HISTORY OF THE RACE & THE CORACLE
Richard Bayliss and the Coracle World Championships
The fact that we have a Coracle Race at all is largely down to Richard Bayliss, from Minsterley, a village a few miles outside Shrewsbury.
It was typical of Richard, with his sense of fun closely coupled to his generosity and determination to help others, that he persuaded a collection of Shrewsbury companies to paddle unstable crafts across the River Severn back in 2007.
Deciding that this was a unique event, the Coracle World Championships, for that is what they are, were born with the intention of a fun day out of the office and nice fat cheque for Macmillan Cancer Support. To date this event has raised over £350,000 for Macmillan in Shropshire, with countless competitors paddling, capsizing and drifting to glory to uphold the ideals that Richard set in place.
Sadly Richard himself died of cancer in 2015, cruelly cut down by the disease he fought against, but leaving us to continue the fight, to continue to support Macmillan and give people affected by cancer the best chance and standard of care possible.
Thank you for your support: in memory of Richard we will be awarding the Richard Bayliss Cup, which will be presented to the team who raises the most sponsorship from the year's event.
Race Fundraising Totals
We do not have complete data for all years, and in some years the Event was not held.
EVENT Final Fundraising Totals
Highest Team Fundraising Total
World Records smashed!
Competition in the race is fierce and reaching legendary status, with the Bevan Bodgers (Rupert Bevan Ltd Ludlow) smashing their own World Record set in 2019, with a time of 4mins 35secs in 2022. Try and beat that?
Making news and headlines!
With frequent TV, radio and press coverage, the Coracle World Championships is really well known, and why local businesses support it year on year. Why not get your enterprise noticed, and enter a team this year?
The Coracle Committee and the Macmillan Volunteers
Behind the scenes of the Coracle World Championships Race is the small, but dedicated, team of the Coracle Committee who organise all aspects of the event. Another essential part of Race Day itself are the selfless Macmillan volunteers who, at every race, provide invaluable help in making the day run smoothly!
What is a Coracle?
The coracle is a small, roundish shaped, lightweight boat of the sort traditionally used in Wales but also in parts of Western and South West England, Ireland (particularly the River Boyne), and Scotland (particularly the River Spey); the word is also used of similar boats found in India, Vietnam, Iraq and Tibet.
The word "coracle" comes from the Welsh ‘cwrwgl’, cognate with Irish and Scottish Gaelic currach, and is recorded in English as early as the sixteenth century. Other historical English spellings include corougle, corracle, curricle and coracle.
Oval in shape and very similar to half a walnut shell, the structure is made of a framework of split and interwoven willow rods, tied with willow bark. The structure has a keel-less, flat bottom to evenly spread the weight of the boat and its load across the structure and to reduce the required depth of water – often to only a few inches, making it ideal for use on rivers.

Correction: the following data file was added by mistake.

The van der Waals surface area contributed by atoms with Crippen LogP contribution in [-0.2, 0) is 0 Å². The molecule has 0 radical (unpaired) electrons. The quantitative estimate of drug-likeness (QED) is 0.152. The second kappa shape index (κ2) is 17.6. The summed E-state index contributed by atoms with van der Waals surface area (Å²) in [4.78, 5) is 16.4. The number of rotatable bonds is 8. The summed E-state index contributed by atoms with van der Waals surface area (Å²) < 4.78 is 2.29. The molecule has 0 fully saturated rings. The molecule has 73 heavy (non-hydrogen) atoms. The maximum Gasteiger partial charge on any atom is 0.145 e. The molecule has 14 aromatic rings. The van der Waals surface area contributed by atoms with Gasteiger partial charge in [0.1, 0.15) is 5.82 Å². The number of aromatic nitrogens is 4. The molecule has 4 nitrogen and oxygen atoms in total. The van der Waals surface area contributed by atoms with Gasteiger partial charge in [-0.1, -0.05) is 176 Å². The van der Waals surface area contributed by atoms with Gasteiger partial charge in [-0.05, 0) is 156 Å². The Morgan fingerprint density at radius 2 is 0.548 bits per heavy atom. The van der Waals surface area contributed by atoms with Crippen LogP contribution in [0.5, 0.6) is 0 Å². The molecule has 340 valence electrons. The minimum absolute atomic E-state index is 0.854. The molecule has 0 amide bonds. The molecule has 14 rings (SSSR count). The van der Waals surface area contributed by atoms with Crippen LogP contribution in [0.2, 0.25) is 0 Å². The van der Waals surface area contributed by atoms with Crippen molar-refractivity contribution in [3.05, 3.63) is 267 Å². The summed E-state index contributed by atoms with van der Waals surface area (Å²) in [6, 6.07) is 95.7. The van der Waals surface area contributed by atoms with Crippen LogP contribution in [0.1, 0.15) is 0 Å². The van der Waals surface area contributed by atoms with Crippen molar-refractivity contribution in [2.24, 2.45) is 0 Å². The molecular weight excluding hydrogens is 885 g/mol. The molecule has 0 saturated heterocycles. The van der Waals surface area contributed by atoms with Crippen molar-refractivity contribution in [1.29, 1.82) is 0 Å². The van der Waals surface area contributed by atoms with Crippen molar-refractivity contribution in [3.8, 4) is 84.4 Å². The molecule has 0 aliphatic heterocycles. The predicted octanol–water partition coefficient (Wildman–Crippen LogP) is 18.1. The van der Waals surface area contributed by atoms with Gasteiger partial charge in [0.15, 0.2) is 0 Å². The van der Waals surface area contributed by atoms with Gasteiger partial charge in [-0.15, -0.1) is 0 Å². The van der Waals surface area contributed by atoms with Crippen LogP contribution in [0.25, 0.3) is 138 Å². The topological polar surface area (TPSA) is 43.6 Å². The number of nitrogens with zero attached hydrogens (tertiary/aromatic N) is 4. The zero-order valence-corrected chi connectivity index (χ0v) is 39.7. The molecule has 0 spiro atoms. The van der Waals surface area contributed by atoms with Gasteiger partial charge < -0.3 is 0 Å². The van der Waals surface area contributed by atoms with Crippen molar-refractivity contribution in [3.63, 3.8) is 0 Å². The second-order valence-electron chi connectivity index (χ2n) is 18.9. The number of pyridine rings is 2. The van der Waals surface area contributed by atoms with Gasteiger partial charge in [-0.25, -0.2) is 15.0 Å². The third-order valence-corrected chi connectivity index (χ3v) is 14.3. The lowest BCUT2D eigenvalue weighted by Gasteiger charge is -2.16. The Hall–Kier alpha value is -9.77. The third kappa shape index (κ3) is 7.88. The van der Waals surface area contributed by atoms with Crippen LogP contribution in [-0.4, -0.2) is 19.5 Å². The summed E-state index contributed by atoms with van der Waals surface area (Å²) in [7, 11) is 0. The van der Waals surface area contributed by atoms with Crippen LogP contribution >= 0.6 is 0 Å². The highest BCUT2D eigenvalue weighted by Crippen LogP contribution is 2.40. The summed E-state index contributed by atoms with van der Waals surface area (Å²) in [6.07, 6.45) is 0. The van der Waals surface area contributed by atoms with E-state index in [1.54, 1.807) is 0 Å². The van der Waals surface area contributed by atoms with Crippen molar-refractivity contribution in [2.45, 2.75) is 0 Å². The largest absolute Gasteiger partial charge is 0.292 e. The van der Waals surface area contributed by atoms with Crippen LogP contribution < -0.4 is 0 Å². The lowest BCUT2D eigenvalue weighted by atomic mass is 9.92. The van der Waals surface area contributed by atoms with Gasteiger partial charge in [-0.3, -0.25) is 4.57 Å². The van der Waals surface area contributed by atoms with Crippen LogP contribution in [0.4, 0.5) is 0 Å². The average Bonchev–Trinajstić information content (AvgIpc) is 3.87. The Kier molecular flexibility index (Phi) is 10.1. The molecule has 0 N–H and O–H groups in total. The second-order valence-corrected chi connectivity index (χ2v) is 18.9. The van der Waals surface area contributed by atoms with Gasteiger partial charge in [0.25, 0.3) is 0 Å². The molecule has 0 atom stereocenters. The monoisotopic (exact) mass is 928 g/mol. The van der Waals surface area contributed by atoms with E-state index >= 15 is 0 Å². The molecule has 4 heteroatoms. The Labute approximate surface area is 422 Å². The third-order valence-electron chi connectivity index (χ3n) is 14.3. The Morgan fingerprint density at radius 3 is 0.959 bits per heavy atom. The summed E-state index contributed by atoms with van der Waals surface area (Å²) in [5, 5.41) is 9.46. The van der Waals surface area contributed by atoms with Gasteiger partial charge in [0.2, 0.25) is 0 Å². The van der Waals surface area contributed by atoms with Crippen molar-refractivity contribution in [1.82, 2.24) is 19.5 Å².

Designed for use in the swiftly flowing streams the coracle has been in use in the British Isles for centuries, having been noted by Julius Caesar in his invasion of Britain in the mid first century BC, and used in his campaigns in Spain. Remains interpreted as a possible coracle were found in an Early Bronze Age grave at Barns Farm near Dalgety Bay, and others have been described, from Corbridge and from near North Ferriby.
The coracle is an effective fishing vessel because, when powered by a skilled person, they hardly disturb the water or the fish, and they can be easily manoeuvred with one arm, while the other arm tends to the net (two coracles to a net). The coracle is propelled by means of a broad-bladed paddle, which traditionally varies in design between different rivers. It is used in a sculling action, the blade describing a figure-of-eight pattern in the water. The paddle is used towards the front of the coracle, pulling the boat forward, with the paddler facing in the direction of travel.
For many years until 1979, Shrewsbury coracle maker Fred Davies achieved some notability amongst football fans; he would sit in his coracle during Shrewsbury Town FC home matches at Gay Meadow, and retrieve stray balls from the River Severn. Although Davies died in 1994, his legend is still associated with the club.
Coracles are rarely seen in the modern world, and if you do see one, chances are it is hanging somewhere as a ‘garden feature’. One aspect of the coracle that has never changed over time is people's love and bewilderment for them. For those seeking the elusive coracle, one guaranteed place to see them is every summer on the River Severn in Shrewsbury at ‘The World Coracle Championships’. If you want the honour of having a go in one, then all you have to do is click the link below and enter a team!